Example: 'I approach the software development process in three stages, which are analysing the requirements, listing the project specifications and creating the system's architecture. Analysing requirements involves determining the customers' expectations by asking them how they hope the software may help them. It may require experience to recognise ambiguity in the customer's problem.

Developers can describe the software they plan to create in the specification state. This stage can help improve and avoid mistakes in pre-existing applications. The software architecture is a conceptual representation of how the software works. This architecture can allow developers to ensure that the functionality matches the product specifications.'

7. When do you consider a software product complete?

The hiring lead may use this question to evaluate your ability to meet project deadlines while ensuring the product meets its specifications. Software development can also be a continuous cycle and the interviewer may wish to test your knowledge of this. You can respond by explaining a software's life cycle and when project managers may consider it complete.

Example: 'The company can consider a software product complete when engineers have implemented all the functionality and resolved known bugs. If a software product meets the needs of a customer or client, it may also be complete.

I determine the completion status of an application through testing and customer feedback. Sometimes, product managers mark an application as complete with known bugs if the issues have a minor impact on the software's core functionality. You may also consider software as always under development since there's the potential for customers requesting new features or improvements in the application.'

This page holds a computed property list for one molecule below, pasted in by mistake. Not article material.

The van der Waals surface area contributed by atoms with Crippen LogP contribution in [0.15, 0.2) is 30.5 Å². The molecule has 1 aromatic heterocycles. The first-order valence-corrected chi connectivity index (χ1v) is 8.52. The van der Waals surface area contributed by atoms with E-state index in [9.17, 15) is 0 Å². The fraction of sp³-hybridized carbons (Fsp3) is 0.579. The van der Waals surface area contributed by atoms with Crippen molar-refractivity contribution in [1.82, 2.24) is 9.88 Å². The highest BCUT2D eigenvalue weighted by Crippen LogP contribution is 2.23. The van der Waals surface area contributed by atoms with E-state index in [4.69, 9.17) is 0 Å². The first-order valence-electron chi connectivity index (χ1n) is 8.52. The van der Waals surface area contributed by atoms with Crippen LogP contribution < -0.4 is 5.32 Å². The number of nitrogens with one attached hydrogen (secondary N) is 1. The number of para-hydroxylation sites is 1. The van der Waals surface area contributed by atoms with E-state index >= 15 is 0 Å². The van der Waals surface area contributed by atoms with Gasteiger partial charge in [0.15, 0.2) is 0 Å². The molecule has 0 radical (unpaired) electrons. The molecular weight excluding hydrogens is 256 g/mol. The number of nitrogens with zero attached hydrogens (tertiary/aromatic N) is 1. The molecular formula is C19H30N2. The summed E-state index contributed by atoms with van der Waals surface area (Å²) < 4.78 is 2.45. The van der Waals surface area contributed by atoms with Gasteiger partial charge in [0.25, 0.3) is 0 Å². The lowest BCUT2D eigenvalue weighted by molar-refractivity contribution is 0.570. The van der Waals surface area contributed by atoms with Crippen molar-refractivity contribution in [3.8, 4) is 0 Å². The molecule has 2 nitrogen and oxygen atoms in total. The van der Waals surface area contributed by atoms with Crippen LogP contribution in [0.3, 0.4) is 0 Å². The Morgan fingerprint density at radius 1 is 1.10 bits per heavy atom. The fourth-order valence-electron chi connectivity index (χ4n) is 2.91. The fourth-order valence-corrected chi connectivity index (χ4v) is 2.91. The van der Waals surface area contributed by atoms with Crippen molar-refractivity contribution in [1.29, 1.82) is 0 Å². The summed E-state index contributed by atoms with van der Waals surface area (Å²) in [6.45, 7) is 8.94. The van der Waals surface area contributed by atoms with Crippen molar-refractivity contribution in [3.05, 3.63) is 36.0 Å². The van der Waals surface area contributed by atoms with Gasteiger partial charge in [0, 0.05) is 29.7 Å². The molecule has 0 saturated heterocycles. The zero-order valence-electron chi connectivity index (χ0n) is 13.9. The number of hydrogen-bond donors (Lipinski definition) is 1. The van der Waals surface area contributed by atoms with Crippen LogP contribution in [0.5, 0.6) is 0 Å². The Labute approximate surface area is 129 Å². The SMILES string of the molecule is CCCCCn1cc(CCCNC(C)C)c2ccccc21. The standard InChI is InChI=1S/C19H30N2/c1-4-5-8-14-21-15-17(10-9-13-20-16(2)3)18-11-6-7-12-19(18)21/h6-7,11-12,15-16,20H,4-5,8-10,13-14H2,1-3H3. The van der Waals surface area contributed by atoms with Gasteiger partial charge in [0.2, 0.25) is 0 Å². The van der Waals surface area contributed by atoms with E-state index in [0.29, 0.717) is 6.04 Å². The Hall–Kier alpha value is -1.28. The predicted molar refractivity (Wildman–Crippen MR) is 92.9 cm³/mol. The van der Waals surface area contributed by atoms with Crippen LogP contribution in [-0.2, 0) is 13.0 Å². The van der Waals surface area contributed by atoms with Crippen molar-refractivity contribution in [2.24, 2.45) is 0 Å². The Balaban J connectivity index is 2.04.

Related: 5 Product Manager Interview Questions (With Sample Responses)

8. What's continuous integration in software development?

Continuous Integration (CI) allows multiple developers to merge all their code in a common repository. The interviewer may ask to examine your experience in streamlining moving code changes to a production environment. You can respond by explaining CI and showing how it's helpful.

Example: 'Continuous integration is automating the integration of code changes from multiple developers into a centralised code repository. Typically, software engineers can automate this process using an integration tool, such as git. Integrating code changes reduces the risk of code conflicts and can allow developers to focus on their individual code changes.'

Related: 38 MuleSoft Interview Questions (Plus Sample Answers)

Tips for preparing for your software engineering interview

Here are tips you can refer to when preparing for your interview:

  • Review your software engineering experience. The interviewers may ask how you applied various tools and your experience in mentoring junior engineers.

  • Practise your interviewing skills. Practice interviews can help you feel more comfortable during the actual interview and easily show your skills to the interviewer.

  • Research the company. Researching the company and the specific role you applied to can give you an idea of what skills the hiring managers are targeting.

Please note that none of the companies, institutions or organisations mentioned in this article are affiliated with Indeed.